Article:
Banking on a short memory

15-12-2011 09:07 AM

Mervat Ayoub

WATANI International
18 September 2011



The span of August coincided with the holy month of Ramadan, throughout which Muslims fast from dawn to sundown. Once the fast is broken, however, it is a time for feasting and entertainment and, in this era of TV, of viewers glued to television screens following up on what has become an annual staple: Ramadan serials.
Among the serials most viewed this year, and one that fostered the most controversy, was Al-Rayyan. This serial depicted the life of Ahmed al-Rayyan, the man who, in the 1980s, was among the first to instate the practice of Islamic banking. With promises of non-sinful ‘profit-sharing’—as opposed to sinful ‘interest rates’ which amounted to usury, strictly forbidden in Islam—he managed to attract huge sums of the savings of both rich and poor by paying unheard-of high dividends. Rayyan ultimately fell when his fund management company became insolvent and it was revealed that he had invested the money in ‘sinful’ speculation on international money markets, or even in shady trade practices. To this day many of those who invested their savings with Rayyan have not recouped their losses.

Islamism all over
Following the 25 January Revolution the Egyptian public was treated to TV appearances by Islamist leaders, many of whom had been behind bars under the previous regime. They gloated in the victory of what they described as the Egyptian revolt which would herald in the rule and sharia of Allah after years of civic, apostate rule. Among these were Abboud al-Zomor, an Islamic Jamaa leader who was involved in the assassination of former President Anwar al-Sadat, and who was released from prison after Hosni Mubarak stepped down last February. Zomor briefed viewers on his outlook for an Islamist future for Egypt in which he and his comrades would play key roles. And, as though this were not enough, Ahmed al-Rayyan suddenly filled TV screens to become a regular guest in Egyptian homes and to pour in everyone’s ears the plans he and his comrade Ashraf al-Saad were hatching to kick start the beleaguered Egyptian economy into a legendary recovery.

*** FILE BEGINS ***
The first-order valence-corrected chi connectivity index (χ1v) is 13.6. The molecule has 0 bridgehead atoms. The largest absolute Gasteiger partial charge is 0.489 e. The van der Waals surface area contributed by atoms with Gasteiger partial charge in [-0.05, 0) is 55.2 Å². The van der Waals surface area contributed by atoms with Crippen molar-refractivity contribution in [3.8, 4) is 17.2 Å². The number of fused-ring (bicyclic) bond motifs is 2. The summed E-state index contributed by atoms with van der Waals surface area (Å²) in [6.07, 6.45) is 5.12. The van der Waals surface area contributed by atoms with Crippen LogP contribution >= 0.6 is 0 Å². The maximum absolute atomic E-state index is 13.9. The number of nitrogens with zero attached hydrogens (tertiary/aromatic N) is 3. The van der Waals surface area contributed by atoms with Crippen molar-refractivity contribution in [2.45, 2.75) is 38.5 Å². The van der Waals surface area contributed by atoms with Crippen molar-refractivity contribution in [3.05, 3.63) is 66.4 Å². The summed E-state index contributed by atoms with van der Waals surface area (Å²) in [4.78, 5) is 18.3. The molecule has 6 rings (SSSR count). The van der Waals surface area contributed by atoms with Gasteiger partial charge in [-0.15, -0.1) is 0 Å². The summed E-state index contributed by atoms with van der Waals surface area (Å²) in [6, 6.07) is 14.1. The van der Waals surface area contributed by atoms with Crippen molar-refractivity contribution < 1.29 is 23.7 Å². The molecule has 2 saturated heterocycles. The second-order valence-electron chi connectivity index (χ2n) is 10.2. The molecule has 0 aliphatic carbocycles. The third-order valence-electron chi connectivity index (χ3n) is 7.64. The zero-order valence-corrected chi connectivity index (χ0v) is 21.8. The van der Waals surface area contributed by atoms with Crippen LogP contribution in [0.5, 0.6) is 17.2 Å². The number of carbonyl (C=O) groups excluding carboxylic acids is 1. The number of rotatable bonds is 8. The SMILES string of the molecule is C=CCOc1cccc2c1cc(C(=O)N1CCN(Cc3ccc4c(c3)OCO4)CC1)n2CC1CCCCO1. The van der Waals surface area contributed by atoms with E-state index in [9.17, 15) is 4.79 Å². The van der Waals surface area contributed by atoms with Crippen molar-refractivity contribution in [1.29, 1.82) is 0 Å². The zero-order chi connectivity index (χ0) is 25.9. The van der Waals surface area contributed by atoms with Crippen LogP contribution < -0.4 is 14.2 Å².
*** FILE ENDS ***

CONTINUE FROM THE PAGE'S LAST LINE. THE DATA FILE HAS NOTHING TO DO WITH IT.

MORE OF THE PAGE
“Lists of blessings”
A few Egyptians remarked that there was something terribly wrong with hailing as heroes those who did much harm to the economy. But the majority were of the opinion that it was government intervention alone that brought down Rayyan and lost so many people’s savings.
The public appeared to be afflicted with amnesia. People seemed to have forgotten that Rayyan and other owners of fund management companies (FMCs) had wasted the savings of millions of Egyptian households in speculation, and had transferred a large part of the people’s money to banks in the US and Europe. The Islamic fund managers, prominent among whom was Rayyan, were assisted by a host of officials, sheikhs and media stars who supported his practices. Some of these received regular rewards in what was notoriously termed kushoof al-baraka, literally lists of blessings, in return for their service.